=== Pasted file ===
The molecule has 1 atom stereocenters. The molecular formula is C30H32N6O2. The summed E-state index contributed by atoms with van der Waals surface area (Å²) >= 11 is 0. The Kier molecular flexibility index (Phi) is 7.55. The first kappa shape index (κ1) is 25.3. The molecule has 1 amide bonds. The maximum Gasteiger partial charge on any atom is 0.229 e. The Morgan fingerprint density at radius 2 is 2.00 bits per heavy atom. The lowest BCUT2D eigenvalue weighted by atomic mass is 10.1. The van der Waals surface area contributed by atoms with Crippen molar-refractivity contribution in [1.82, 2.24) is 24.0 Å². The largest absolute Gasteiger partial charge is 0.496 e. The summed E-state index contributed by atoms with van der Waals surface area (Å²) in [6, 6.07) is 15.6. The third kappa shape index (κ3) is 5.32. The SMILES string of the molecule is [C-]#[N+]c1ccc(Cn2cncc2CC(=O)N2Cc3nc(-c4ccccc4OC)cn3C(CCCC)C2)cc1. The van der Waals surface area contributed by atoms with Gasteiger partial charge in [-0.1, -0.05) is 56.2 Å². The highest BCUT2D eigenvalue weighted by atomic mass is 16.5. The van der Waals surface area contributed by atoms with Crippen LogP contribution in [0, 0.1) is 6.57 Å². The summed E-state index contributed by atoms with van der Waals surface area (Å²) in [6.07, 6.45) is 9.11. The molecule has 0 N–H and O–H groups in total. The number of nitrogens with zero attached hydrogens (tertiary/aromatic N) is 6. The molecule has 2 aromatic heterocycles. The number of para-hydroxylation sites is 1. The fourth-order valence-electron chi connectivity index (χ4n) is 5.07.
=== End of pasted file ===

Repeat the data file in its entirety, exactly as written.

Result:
The molecule has 1 atom stereocenters. The molecular formula is C30H32N6O2. The summed E-state index contributed by atoms with van der Waals surface area (Å²) >= 11 is 0. The Kier molecular flexibility index (Phi) is 7.55. The first kappa shape index (κ1) is 25.3. The molecule has 1 amide bonds. The maximum Gasteiger partial charge on any atom is 0.229 e. The Morgan fingerprint density at radius 2 is 2.00 bits per heavy atom. The lowest BCUT2D eigenvalue weighted by atomic mass is 10.1. The van der Waals surface area contributed by atoms with Crippen molar-refractivity contribution in [1.82, 2.24) is 24.0 Å². The largest absolute Gasteiger partial charge is 0.496 e. The summed E-state index contributed by atoms with van der Waals surface area (Å²) in [6, 6.07) is 15.6. The third kappa shape index (κ3) is 5.32. The SMILES string of the molecule is [C-]#[N+]c1ccc(Cn2cncc2CC(=O)N2Cc3nc(-c4ccccc4OC)cn3C(CCCC)C2)cc1. The van der Waals surface area contributed by atoms with Gasteiger partial charge in [-0.1, -0.05) is 56.2 Å². The highest BCUT2D eigenvalue weighted by atomic mass is 16.5. The van der Waals surface area contributed by atoms with Crippen LogP contribution in [0, 0.1) is 6.57 Å². The summed E-state index contributed by atoms with van der Waals surface area (Å²) in [6.07, 6.45) is 9.11. The molecule has 0 N–H and O–H groups in total. The number of nitrogens with zero attached hydrogens (tertiary/aromatic N) is 6. The molecule has 2 aromatic heterocycles. The number of para-hydroxylation sites is 1. The fourth-order valence-electron chi connectivity index (χ4n) is 5.07.